Tuesday, July 10, 2007

Old Acquaintance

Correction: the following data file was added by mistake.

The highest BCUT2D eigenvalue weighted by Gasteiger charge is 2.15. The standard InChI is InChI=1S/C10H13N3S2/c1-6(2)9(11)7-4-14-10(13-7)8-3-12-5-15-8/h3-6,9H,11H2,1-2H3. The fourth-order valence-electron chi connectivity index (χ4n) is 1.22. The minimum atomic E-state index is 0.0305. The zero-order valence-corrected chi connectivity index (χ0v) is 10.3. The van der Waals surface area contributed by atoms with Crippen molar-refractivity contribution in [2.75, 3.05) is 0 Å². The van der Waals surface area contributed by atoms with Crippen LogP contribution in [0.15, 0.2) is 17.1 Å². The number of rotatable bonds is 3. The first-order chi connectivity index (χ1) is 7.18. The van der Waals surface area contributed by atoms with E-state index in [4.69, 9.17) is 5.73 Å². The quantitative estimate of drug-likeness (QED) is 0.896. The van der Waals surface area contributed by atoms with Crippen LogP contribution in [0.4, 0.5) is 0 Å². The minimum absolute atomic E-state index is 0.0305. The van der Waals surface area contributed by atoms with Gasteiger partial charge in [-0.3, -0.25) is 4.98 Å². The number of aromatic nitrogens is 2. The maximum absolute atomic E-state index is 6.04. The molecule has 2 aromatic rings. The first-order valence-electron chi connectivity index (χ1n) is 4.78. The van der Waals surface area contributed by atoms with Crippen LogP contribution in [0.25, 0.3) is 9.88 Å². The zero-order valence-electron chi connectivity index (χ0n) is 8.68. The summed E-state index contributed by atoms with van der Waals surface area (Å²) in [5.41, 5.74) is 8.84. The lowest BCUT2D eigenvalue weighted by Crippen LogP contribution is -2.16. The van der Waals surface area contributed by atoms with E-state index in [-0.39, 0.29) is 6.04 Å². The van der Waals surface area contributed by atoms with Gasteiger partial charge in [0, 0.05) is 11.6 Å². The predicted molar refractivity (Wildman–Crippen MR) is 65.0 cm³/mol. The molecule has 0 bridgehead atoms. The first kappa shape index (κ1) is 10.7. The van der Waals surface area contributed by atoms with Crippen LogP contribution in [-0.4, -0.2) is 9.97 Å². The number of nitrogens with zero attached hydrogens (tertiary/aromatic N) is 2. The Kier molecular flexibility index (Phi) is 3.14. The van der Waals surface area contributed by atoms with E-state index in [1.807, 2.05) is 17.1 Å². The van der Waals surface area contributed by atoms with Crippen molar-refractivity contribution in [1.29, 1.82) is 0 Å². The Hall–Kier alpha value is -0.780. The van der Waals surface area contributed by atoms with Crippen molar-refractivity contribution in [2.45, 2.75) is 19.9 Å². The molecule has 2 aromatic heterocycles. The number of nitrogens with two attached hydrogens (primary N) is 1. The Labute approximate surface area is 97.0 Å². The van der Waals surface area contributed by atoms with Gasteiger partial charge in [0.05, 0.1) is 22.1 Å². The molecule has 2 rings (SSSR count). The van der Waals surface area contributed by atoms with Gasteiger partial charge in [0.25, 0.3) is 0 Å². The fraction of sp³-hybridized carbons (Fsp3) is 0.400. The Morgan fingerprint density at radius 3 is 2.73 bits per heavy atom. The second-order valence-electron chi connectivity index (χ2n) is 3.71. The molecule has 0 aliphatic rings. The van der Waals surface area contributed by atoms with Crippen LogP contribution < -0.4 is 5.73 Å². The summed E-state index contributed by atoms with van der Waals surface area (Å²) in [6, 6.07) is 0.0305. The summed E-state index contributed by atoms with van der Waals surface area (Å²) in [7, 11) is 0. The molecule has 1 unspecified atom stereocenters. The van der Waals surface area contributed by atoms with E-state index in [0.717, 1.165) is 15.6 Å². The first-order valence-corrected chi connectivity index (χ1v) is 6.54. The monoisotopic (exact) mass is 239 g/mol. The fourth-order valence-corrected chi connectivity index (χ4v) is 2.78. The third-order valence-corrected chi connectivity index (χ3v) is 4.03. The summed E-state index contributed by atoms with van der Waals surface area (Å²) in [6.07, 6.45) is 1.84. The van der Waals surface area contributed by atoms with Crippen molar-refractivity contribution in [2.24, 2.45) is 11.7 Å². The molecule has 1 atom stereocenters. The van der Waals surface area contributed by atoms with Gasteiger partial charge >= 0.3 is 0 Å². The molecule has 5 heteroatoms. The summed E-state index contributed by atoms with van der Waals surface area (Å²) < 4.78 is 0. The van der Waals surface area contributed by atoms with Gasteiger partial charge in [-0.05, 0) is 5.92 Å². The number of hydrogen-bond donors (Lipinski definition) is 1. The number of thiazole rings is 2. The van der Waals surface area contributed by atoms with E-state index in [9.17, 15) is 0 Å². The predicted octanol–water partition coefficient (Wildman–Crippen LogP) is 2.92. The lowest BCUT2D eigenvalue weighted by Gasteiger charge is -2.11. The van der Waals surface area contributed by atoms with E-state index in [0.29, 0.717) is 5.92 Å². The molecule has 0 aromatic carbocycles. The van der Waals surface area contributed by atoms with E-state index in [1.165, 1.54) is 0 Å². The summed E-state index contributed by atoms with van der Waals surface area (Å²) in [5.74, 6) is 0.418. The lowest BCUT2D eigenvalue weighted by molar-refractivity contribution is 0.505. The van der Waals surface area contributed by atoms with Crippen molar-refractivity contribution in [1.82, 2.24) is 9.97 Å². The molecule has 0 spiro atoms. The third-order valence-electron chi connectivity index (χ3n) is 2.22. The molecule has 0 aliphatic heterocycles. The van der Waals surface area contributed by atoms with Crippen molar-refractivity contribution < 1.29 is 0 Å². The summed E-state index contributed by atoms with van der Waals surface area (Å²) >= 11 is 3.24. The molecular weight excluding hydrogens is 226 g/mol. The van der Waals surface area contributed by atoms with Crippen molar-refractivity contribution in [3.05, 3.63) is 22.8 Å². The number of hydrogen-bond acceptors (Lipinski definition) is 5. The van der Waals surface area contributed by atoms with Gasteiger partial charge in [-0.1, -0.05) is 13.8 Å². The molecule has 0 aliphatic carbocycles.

As far as pastiche revivals are concerned, Roundabout's current staging of John Van Druten's Old Acquaintance is nowhere near as entertaining as The Constant Wife, which the company presented perfectly two seasons ago. Both comedies are of a similar fach--headstrong dames front and center, living, loving and letting the feathers fly--but the latter, set on the cusp of the Twentieth Century, featured crackling dialogue brought to life by an extraordiarily gifted cast. The cast of the former certainly has gifts to spare (it's headed by two of New York's most valuable performers, Margaret Colin and Harriet Harris), but as far as material goes, there just isn't much there. The story, which centers around two protofeminist novelists who have engaged in a friendly rivalry since girlhood, is solid and resonates somewhat, but Van Druten's stilted, dry text leaves the players with very little to work with. (I can't imagine that most of the lines, which Colin and Harris try very hard to sell, were ever that funny, even when the play premiered in 1940.) Still, this play is, if nothing else, a piece for two formidable divas, and I'm hard pressed to think of any better ones. For two hours, these often underappreciated ladies reign supreme. That's nothing to complain about.

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